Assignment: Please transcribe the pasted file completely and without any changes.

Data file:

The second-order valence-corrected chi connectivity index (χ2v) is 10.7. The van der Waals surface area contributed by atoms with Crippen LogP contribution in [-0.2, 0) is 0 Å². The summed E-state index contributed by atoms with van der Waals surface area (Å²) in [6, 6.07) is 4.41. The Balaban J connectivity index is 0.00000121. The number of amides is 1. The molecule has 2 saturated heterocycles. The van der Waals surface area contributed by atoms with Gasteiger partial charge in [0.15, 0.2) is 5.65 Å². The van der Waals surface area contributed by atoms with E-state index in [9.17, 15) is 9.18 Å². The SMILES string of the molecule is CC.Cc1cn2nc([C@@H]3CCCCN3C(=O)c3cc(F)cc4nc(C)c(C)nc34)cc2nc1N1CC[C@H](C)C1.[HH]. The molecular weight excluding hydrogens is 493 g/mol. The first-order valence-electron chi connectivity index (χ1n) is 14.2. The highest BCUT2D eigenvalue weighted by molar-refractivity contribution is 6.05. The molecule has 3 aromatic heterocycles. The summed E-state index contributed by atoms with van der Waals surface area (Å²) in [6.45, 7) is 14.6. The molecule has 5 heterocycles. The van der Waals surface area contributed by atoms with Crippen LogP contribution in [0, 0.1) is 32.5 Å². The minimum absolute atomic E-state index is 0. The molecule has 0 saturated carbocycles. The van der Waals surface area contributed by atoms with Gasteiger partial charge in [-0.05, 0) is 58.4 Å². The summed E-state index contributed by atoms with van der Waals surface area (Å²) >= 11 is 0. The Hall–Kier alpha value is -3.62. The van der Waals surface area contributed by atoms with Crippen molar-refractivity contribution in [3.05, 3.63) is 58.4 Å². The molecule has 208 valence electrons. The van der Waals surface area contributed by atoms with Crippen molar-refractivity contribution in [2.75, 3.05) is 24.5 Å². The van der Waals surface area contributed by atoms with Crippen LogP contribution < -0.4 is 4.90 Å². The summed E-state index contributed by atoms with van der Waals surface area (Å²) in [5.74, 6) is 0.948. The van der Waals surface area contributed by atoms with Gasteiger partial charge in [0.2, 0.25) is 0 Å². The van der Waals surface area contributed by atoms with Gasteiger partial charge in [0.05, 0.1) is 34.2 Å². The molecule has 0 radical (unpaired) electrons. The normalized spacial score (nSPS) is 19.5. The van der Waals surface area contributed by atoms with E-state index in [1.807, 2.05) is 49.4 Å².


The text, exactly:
The second-order valence-corrected chi connectivity index (χ2v) is 10.7. The van der Waals surface area contributed by atoms with Crippen LogP contribution in [-0.2, 0) is 0 Å². The summed E-state index contributed by atoms with van der Waals surface area (Å²) in [6, 6.07) is 4.41. The Balaban J connectivity index is 0.00000121. The number of amides is 1. The molecule has 2 saturated heterocycles. The van der Waals surface area contributed by atoms with Gasteiger partial charge in [0.15, 0.2) is 5.65 Å². The van der Waals surface area contributed by atoms with E-state index in [9.17, 15) is 9.18 Å². The SMILES string of the molecule is CC.Cc1cn2nc([C@@H]3CCCCN3C(=O)c3cc(F)cc4nc(C)c(C)nc34)cc2nc1N1CC[C@H](C)C1.[HH]. The molecular weight excluding hydrogens is 493 g/mol. The first-order valence-electron chi connectivity index (χ1n) is 14.2. The highest BCUT2D eigenvalue weighted by molar-refractivity contribution is 6.05. The molecule has 3 aromatic heterocycles. The summed E-state index contributed by atoms with van der Waals surface area (Å²) in [6.45, 7) is 14.6. The molecule has 5 heterocycles. The van der Waals surface area contributed by atoms with Crippen LogP contribution in [0, 0.1) is 32.5 Å². The minimum absolute atomic E-state index is 0. The molecule has 0 saturated carbocycles. The van der Waals surface area contributed by atoms with Gasteiger partial charge in [-0.05, 0) is 58.4 Å². The summed E-state index contributed by atoms with van der Waals surface area (Å²) >= 11 is 0. The Hall–Kier alpha value is -3.62. The van der Waals surface area contributed by atoms with Crippen molar-refractivity contribution in [3.05, 3.63) is 58.4 Å². The molecule has 208 valence electrons. The van der Waals surface area contributed by atoms with Crippen molar-refractivity contribution in [2.75, 3.05) is 24.5 Å². The van der Waals surface area contributed by atoms with Crippen LogP contribution < -0.4 is 4.90 Å². The summed E-state index contributed by atoms with van der Waals surface area (Å²) in [5.74, 6) is 0.948. The van der Waals surface area contributed by atoms with Gasteiger partial charge in [0.2, 0.25) is 0 Å². The van der Waals surface area contributed by atoms with Gasteiger partial charge in [0.05, 0.1) is 34.2 Å². The molecule has 0 radical (unpaired) electrons. The normalized spacial score (nSPS) is 19.5. The van der Waals surface area contributed by atoms with E-state index in [1.807, 2.05) is 49.4 Å².